Diamon Bauldwin, 38, lives in a tent under power lines

Diamon Bauldwin, 38, lives in a tent under power lines and is experiencing health problems after running out of insulin months ago on April 16, 2024 in Phoenix, Arizona.

(Photo: Gina Ferazzi/Los Angeles Times via Getty Images)

In Landmark Report, DOJ Finds Phoenix Police Violated Rights of Homeless

"This behavior is not only unlawful but conveys a lack of humanity and dignity of some of the most vulnerable members of our society," said Assistant Attorney General Kristen Clarke.

"A person's constitutional rights do not diminish when they lack shelter," reads a landmark report released Thursday by the U.S. Department of Justice, the result of a three-year investigation into the Phoenix Police Department.

The finding is nothing new to advocates for unhoused people who have spent years fighting overpolicing and police brutality against the population, but the report represents the first time the DOJ has found violations of the civil and constitutional rights of people who lack shelter.

The DOJ opened an investigation into the Phoenix Police Department (PhxPD) after complaints about excessive force by police, and pledged to do a full accounting of police violence and of discrimination against Black, Latino, and Native American residents.

Officials found that the overpolicing of Phoenix's unhoused population has become a "central pillar of PhxPD's enforcement strategy," despite the department's stated policy to "lead with services" and provide referrals to agencies that can help unhoused people with housing, healthcare, and other needs.

"Between January 2016 and March 2022, people who were homeless accounted for over one-third—37%—of all PhxPD misdemeanor arrests and citations," reads the report.

The DOJ found the PhxPD principally violated unhoused people's rights by detaining them without reasonable suspicion and by seizing their property without notice—violations of the residents' Fourth and Fourteenth Amendment rights.

Officers last year forcefully moved hundreds of people to a large homeless encampment called The Zone near Phoenix's Capitol complex, which was ultimately cleared last November following a lawsuit filed by neighboring residents.

The DOJ found the police put unhoused people in harm's way by forcing them to move to The Zone, where high rates of crime including sexual assault had been reported. The report also found the PhxPD unlawfully subjected unhoused people to citations and arrests for camping in public parks and other areas, with one man cited or arrested 20 times over three years.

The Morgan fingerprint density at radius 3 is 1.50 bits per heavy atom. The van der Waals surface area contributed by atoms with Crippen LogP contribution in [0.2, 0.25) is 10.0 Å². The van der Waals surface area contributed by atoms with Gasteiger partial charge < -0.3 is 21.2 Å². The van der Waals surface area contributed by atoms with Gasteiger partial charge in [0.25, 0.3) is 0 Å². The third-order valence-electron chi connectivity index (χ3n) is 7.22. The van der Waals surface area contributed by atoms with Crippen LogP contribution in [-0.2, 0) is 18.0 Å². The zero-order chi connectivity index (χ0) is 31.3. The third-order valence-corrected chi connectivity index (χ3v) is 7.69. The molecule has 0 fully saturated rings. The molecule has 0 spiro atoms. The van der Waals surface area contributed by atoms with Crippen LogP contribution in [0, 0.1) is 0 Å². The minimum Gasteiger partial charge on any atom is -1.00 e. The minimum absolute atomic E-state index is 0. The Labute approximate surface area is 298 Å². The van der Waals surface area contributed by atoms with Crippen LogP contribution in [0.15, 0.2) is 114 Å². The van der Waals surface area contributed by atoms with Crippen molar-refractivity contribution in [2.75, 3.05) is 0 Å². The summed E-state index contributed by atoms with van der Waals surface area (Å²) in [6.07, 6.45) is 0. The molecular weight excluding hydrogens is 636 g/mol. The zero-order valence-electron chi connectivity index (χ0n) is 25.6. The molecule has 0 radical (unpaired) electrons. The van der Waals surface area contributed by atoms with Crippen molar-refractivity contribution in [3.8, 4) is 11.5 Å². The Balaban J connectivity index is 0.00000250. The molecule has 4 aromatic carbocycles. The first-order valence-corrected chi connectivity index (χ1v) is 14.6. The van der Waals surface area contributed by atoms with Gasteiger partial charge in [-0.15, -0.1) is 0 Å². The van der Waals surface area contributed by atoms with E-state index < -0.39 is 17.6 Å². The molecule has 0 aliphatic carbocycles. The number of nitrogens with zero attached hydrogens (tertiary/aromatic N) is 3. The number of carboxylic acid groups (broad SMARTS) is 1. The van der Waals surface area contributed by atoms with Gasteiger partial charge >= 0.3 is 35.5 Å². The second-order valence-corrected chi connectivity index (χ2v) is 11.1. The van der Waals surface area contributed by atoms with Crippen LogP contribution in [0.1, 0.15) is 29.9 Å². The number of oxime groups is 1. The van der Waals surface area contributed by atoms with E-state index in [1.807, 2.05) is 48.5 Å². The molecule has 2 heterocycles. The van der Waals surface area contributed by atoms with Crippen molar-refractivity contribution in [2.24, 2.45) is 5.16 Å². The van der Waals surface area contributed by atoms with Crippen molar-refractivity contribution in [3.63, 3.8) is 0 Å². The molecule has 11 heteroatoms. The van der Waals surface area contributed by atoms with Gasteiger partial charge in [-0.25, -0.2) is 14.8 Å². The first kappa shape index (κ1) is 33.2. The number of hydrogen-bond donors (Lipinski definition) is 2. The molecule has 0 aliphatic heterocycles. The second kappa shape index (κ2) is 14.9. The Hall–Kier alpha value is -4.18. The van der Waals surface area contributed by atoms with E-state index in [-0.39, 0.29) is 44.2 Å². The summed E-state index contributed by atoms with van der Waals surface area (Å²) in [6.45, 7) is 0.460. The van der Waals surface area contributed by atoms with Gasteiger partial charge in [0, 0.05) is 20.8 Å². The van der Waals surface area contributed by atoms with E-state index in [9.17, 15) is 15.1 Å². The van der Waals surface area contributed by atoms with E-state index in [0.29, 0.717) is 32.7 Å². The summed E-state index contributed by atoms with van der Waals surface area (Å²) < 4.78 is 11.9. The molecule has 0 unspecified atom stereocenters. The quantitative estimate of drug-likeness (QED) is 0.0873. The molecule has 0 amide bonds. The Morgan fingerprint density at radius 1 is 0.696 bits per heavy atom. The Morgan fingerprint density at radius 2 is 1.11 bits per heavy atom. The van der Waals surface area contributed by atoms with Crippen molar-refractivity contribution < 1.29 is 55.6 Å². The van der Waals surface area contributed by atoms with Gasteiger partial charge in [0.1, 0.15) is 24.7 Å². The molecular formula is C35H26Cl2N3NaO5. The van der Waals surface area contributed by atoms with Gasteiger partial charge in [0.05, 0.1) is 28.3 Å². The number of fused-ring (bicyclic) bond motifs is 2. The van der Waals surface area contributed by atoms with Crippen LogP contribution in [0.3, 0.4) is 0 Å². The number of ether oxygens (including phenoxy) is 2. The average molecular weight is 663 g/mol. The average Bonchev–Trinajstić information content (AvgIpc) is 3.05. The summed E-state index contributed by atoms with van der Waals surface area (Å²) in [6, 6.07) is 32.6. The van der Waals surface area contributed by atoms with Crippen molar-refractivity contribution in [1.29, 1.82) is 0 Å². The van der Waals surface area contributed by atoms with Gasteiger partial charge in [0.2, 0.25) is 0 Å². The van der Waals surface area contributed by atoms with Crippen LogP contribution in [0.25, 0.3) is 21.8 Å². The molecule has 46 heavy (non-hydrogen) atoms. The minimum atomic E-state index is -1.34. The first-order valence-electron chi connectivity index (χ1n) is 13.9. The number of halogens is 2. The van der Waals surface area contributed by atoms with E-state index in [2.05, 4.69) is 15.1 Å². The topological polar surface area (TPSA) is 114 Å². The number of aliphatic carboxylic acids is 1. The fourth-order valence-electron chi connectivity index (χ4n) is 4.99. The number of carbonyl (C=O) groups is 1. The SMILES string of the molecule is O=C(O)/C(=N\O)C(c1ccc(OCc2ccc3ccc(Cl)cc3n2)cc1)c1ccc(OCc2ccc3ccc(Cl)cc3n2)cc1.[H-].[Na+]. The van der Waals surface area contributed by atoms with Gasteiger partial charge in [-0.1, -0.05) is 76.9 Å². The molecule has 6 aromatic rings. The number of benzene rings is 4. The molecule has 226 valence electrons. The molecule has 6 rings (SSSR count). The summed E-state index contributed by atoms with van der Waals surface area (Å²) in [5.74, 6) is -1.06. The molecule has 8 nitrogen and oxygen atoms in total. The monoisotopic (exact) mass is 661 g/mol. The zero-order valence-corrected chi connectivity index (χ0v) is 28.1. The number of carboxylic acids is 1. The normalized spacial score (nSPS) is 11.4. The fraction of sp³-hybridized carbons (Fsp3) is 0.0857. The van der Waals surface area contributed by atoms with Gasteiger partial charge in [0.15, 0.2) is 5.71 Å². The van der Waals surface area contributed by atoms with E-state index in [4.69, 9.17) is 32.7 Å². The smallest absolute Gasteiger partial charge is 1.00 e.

"We found that unhoused people in Phoenix have suffered a pattern of unconstitutional conduct," said Kristen Clarke, assistant attorney general for civil rights. "Additionally, the city and the police department seize and destroy the property of homeless people without providing adequate notice or fair opportunity to collect their belongings. This behavior is not only unlawful but conveys a lack of humanity and dignity of some of the most vulnerable members of our society."

Arizona state Rep. Analise Ortiz (D-24) applauded the DOJ's historic report, but noted that "the proposed state budget includes $0 for homelessness."

In addition to the police department's violations against many of Phoenix's 2,700 unhoused people, the DOJ reported on racial discrimination, with Black drivers 144% more likely than white drivers to be pulled over, and on department leaders urging officers to use projectiles often with a "use it or lose it" policy.

The American Civil Liberties Union (ACLU) of Arizona said the report would bolster its ongoing litigation against the city and the PhxPD, and said it was not "not surprised" to hear that the DOJ had found widespread misconduct by the police.

"This damning report makes clear that the Phoenix Police Department suffers from an ingrained permissive culture that tolerates and even encourages widespread use of force, including deadly force, against some of our community's most vulnerable people," said Scott Greenwood, interim executive director of the group. "Moreover, this culture overwhelmingly directs enforcement activity against Black, Brown, Indigenous, and houseless people and harms people experiencing behavioral or emotional health crises."

"The people of Phoenix deserve genuine community safety," Greenwood added. "Today's report reflects a failure of leadership by prior chiefs over the last decade and a city government that has neglected or refused to hold them accountable. The most important thing that the mayor and city council can do now is to embrace this process as a vehicle for transformative change rather than stick their heads in the sand. Policing can and must be both effective and constitutional. Policing in Phoenix is neither."

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